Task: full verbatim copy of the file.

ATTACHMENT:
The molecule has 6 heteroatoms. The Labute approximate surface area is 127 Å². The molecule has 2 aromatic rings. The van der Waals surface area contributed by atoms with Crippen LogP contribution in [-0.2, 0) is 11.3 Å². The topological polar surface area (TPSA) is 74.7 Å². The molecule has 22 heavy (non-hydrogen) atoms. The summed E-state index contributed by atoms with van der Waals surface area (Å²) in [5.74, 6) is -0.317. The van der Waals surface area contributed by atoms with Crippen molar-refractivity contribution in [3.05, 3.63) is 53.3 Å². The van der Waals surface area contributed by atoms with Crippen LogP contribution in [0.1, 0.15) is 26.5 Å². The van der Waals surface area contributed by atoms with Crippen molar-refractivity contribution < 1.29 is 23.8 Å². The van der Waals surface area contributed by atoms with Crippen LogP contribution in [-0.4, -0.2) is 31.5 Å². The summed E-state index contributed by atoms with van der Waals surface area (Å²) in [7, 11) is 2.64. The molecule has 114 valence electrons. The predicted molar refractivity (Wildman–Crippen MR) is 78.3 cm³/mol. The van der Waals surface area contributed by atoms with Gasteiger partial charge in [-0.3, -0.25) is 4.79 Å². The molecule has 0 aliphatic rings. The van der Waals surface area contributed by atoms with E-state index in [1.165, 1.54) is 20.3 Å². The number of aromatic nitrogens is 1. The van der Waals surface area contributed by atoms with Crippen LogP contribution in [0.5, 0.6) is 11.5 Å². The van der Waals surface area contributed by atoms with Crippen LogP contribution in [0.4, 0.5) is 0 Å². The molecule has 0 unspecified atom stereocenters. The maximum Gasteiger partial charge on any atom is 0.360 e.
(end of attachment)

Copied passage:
The molecule has 6 heteroatoms. The Labute approximate surface area is 127 Å². The molecule has 2 aromatic rings. The van der Waals surface area contributed by atoms with Crippen LogP contribution in [-0.2, 0) is 11.3 Å². The topological polar surface area (TPSA) is 74.7 Å². The molecule has 22 heavy (non-hydrogen) atoms. The summed E-state index contributed by atoms with van der Waals surface area (Å²) in [5.74, 6) is -0.317. The van der Waals surface area contributed by atoms with Crippen molar-refractivity contribution in [3.05, 3.63) is 53.3 Å². The van der Waals surface area contributed by atoms with Crippen LogP contribution in [0.1, 0.15) is 26.5 Å². The van der Waals surface area contributed by atoms with Crippen molar-refractivity contribution < 1.29 is 23.8 Å². The van der Waals surface area contributed by atoms with Crippen LogP contribution in [-0.4, -0.2) is 31.5 Å². The summed E-state index contributed by atoms with van der Waals surface area (Å²) in [7, 11) is 2.64. The molecule has 114 valence electrons. The predicted molar refractivity (Wildman–Crippen MR) is 78.3 cm³/mol. The van der Waals surface area contributed by atoms with Gasteiger partial charge in [-0.3, -0.25) is 4.79 Å². The molecule has 0 aliphatic rings. The van der Waals surface area contributed by atoms with E-state index in [1.165, 1.54) is 20.3 Å². The number of aromatic nitrogens is 1. The van der Waals surface area contributed by atoms with Crippen LogP contribution in [0.5, 0.6) is 11.5 Å². The van der Waals surface area contributed by atoms with Crippen LogP contribution in [0.4, 0.5) is 0 Å². The molecule has 0 unspecified atom stereocenters. The maximum Gasteiger partial charge on any atom is 0.360 e.